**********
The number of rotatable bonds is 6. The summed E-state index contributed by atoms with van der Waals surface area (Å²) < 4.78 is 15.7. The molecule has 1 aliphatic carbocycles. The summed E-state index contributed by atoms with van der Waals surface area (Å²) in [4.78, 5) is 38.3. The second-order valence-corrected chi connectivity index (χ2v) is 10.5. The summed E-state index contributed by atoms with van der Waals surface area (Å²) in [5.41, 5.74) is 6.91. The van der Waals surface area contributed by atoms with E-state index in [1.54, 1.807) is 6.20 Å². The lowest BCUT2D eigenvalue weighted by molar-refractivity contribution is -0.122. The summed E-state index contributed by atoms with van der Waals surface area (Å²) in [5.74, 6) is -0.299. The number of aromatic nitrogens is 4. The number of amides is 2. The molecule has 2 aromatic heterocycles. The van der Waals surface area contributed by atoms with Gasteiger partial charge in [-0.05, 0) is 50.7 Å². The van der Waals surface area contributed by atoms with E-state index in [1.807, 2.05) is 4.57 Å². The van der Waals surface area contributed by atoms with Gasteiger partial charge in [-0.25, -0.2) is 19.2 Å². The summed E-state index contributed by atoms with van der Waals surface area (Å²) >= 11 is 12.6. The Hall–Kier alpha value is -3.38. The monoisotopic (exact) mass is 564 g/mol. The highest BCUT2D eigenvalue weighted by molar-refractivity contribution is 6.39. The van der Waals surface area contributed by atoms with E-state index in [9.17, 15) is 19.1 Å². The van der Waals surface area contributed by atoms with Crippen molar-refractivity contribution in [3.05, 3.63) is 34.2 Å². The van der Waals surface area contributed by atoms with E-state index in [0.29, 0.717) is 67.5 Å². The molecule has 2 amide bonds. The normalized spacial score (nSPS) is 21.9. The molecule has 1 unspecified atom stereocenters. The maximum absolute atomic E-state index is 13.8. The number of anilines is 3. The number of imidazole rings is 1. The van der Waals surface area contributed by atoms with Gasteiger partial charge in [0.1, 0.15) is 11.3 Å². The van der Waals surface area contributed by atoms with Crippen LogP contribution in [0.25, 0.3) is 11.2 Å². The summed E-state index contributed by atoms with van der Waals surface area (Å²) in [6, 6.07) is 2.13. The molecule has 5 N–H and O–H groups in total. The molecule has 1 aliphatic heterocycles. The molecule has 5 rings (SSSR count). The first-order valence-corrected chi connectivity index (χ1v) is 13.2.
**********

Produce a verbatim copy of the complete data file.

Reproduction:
The number of rotatable bonds is 6. The summed E-state index contributed by atoms with van der Waals surface area (Å²) < 4.78 is 15.7. The molecule has 1 aliphatic carbocycles. The summed E-state index contributed by atoms with van der Waals surface area (Å²) in [4.78, 5) is 38.3. The second-order valence-corrected chi connectivity index (χ2v) is 10.5. The summed E-state index contributed by atoms with van der Waals surface area (Å²) in [5.41, 5.74) is 6.91. The van der Waals surface area contributed by atoms with E-state index in [1.54, 1.807) is 6.20 Å². The lowest BCUT2D eigenvalue weighted by molar-refractivity contribution is -0.122. The summed E-state index contributed by atoms with van der Waals surface area (Å²) in [5.74, 6) is -0.299. The number of aromatic nitrogens is 4. The number of amides is 2. The molecule has 2 aromatic heterocycles. The van der Waals surface area contributed by atoms with Gasteiger partial charge in [-0.05, 0) is 50.7 Å². The van der Waals surface area contributed by atoms with E-state index in [1.807, 2.05) is 4.57 Å². The van der Waals surface area contributed by atoms with Gasteiger partial charge in [-0.25, -0.2) is 19.2 Å². The summed E-state index contributed by atoms with van der Waals surface area (Å²) >= 11 is 12.6. The Hall–Kier alpha value is -3.38. The monoisotopic (exact) mass is 564 g/mol. The highest BCUT2D eigenvalue weighted by molar-refractivity contribution is 6.39. The van der Waals surface area contributed by atoms with E-state index in [9.17, 15) is 19.1 Å². The van der Waals surface area contributed by atoms with Crippen molar-refractivity contribution in [3.05, 3.63) is 34.2 Å². The van der Waals surface area contributed by atoms with E-state index in [0.29, 0.717) is 67.5 Å². The molecule has 2 amide bonds. The normalized spacial score (nSPS) is 21.9. The molecule has 1 unspecified atom stereocenters. The maximum absolute atomic E-state index is 13.8. The number of anilines is 3. The number of imidazole rings is 1. The van der Waals surface area contributed by atoms with Gasteiger partial charge in [0.1, 0.15) is 11.3 Å². The van der Waals surface area contributed by atoms with Crippen LogP contribution in [0.25, 0.3) is 11.2 Å². The summed E-state index contributed by atoms with van der Waals surface area (Å²) in [6, 6.07) is 2.13. The molecule has 5 N–H and O–H groups in total. The molecule has 1 aliphatic heterocycles. The molecule has 5 rings (SSSR count). The first-order valence-corrected chi connectivity index (χ1v) is 13.2.